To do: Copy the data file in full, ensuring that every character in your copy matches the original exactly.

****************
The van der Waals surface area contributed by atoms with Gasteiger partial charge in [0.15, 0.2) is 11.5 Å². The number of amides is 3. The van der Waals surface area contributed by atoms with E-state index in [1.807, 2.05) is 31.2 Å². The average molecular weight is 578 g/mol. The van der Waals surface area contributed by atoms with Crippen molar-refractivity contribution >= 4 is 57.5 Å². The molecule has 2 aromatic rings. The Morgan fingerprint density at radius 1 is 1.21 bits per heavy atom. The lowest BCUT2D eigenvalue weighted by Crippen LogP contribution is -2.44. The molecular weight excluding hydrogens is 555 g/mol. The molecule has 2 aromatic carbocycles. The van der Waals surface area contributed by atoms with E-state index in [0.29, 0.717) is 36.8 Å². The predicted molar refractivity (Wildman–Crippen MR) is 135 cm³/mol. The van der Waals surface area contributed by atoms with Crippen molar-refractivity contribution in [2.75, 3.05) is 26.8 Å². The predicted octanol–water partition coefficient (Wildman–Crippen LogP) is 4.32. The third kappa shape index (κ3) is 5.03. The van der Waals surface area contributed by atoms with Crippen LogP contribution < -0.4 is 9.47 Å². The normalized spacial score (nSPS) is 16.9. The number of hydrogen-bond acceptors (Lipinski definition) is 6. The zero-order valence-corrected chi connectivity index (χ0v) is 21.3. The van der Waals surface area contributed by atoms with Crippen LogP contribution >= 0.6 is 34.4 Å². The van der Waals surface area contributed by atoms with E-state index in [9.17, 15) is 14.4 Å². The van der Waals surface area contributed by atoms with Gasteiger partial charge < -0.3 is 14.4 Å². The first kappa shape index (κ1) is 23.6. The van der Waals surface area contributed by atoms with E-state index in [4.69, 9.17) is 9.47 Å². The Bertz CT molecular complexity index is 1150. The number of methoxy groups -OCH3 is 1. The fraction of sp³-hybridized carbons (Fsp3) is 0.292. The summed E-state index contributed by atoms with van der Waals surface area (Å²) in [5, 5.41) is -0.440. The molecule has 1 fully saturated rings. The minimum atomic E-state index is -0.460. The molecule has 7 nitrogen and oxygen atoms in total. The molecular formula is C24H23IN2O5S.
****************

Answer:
The van der Waals surface area contributed by atoms with Gasteiger partial charge in [0.15, 0.2) is 11.5 Å². The number of amides is 3. The van der Waals surface area contributed by atoms with E-state index in [1.807, 2.05) is 31.2 Å². The average molecular weight is 578 g/mol. The van der Waals surface area contributed by atoms with Crippen molar-refractivity contribution >= 4 is 57.5 Å². The molecule has 2 aromatic rings. The Morgan fingerprint density at radius 1 is 1.21 bits per heavy atom. The lowest BCUT2D eigenvalue weighted by Crippen LogP contribution is -2.44. The molecular weight excluding hydrogens is 555 g/mol. The molecule has 2 aromatic carbocycles. The van der Waals surface area contributed by atoms with E-state index in [0.29, 0.717) is 36.8 Å². The predicted molar refractivity (Wildman–Crippen MR) is 135 cm³/mol. The van der Waals surface area contributed by atoms with Crippen molar-refractivity contribution in [2.75, 3.05) is 26.8 Å². The predicted octanol–water partition coefficient (Wildman–Crippen LogP) is 4.32. The third kappa shape index (κ3) is 5.03. The van der Waals surface area contributed by atoms with Crippen LogP contribution < -0.4 is 9.47 Å². The normalized spacial score (nSPS) is 16.9. The number of hydrogen-bond acceptors (Lipinski definition) is 6. The zero-order valence-corrected chi connectivity index (χ0v) is 21.3. The van der Waals surface area contributed by atoms with Crippen LogP contribution >= 0.6 is 34.4 Å². The van der Waals surface area contributed by atoms with E-state index in [9.17, 15) is 14.4 Å². The van der Waals surface area contributed by atoms with Gasteiger partial charge < -0.3 is 14.4 Å². The first kappa shape index (κ1) is 23.6. The van der Waals surface area contributed by atoms with E-state index in [4.69, 9.17) is 9.47 Å². The Bertz CT molecular complexity index is 1150. The number of methoxy groups -OCH3 is 1. The fraction of sp³-hybridized carbons (Fsp3) is 0.292. The summed E-state index contributed by atoms with van der Waals surface area (Å²) in [5, 5.41) is -0.440. The molecule has 1 fully saturated rings. The minimum atomic E-state index is -0.460. The molecule has 7 nitrogen and oxygen atoms in total. The molecular formula is C24H23IN2O5S.